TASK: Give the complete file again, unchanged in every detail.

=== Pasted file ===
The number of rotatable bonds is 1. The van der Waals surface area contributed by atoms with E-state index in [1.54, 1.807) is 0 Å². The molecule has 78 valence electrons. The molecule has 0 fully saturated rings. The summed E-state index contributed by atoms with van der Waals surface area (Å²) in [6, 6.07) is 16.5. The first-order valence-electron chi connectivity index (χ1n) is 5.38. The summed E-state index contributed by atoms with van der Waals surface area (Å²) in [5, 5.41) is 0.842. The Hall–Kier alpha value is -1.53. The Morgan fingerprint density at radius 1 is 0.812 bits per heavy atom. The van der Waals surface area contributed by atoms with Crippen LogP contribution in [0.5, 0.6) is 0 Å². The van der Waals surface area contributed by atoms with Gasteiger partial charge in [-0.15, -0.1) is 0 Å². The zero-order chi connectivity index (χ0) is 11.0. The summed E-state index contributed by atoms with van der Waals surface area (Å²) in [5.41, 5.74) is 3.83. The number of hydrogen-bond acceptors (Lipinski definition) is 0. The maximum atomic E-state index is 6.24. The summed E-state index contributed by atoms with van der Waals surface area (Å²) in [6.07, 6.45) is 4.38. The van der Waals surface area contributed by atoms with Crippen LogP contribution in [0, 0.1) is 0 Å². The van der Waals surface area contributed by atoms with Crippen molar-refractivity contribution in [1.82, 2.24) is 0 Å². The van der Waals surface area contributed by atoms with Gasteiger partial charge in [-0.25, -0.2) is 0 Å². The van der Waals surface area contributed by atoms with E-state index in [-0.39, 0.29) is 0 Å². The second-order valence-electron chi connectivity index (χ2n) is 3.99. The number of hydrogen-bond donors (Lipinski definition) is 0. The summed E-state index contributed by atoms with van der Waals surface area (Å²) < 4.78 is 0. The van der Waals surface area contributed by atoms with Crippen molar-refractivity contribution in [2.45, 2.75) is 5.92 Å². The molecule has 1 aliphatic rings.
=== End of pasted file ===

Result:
The number of rotatable bonds is 1. The van der Waals surface area contributed by atoms with E-state index in [1.54, 1.807) is 0 Å². The molecule has 78 valence electrons. The molecule has 0 fully saturated rings. The summed E-state index contributed by atoms with van der Waals surface area (Å²) in [6, 6.07) is 16.5. The first-order valence-electron chi connectivity index (χ1n) is 5.38. The summed E-state index contributed by atoms with van der Waals surface area (Å²) in [5, 5.41) is 0.842. The Hall–Kier alpha value is -1.53. The Morgan fingerprint density at radius 1 is 0.812 bits per heavy atom. The van der Waals surface area contributed by atoms with Crippen LogP contribution in [0.5, 0.6) is 0 Å². The van der Waals surface area contributed by atoms with Gasteiger partial charge in [-0.15, -0.1) is 0 Å². The zero-order chi connectivity index (χ0) is 11.0. The summed E-state index contributed by atoms with van der Waals surface area (Å²) in [5.41, 5.74) is 3.83. The number of hydrogen-bond acceptors (Lipinski definition) is 0. The maximum atomic E-state index is 6.24. The summed E-state index contributed by atoms with van der Waals surface area (Å²) in [6.07, 6.45) is 4.38. The van der Waals surface area contributed by atoms with Crippen LogP contribution in [0, 0.1) is 0 Å². The van der Waals surface area contributed by atoms with Crippen molar-refractivity contribution in [1.82, 2.24) is 0 Å². The van der Waals surface area contributed by atoms with Gasteiger partial charge in [-0.25, -0.2) is 0 Å². The van der Waals surface area contributed by atoms with E-state index in [-0.39, 0.29) is 0 Å². The second-order valence-electron chi connectivity index (χ2n) is 3.99. The number of hydrogen-bond donors (Lipinski definition) is 0. The summed E-state index contributed by atoms with van der Waals surface area (Å²) < 4.78 is 0. The van der Waals surface area contributed by atoms with Crippen molar-refractivity contribution in [2.45, 2.75) is 5.92 Å². The molecule has 1 aliphatic rings.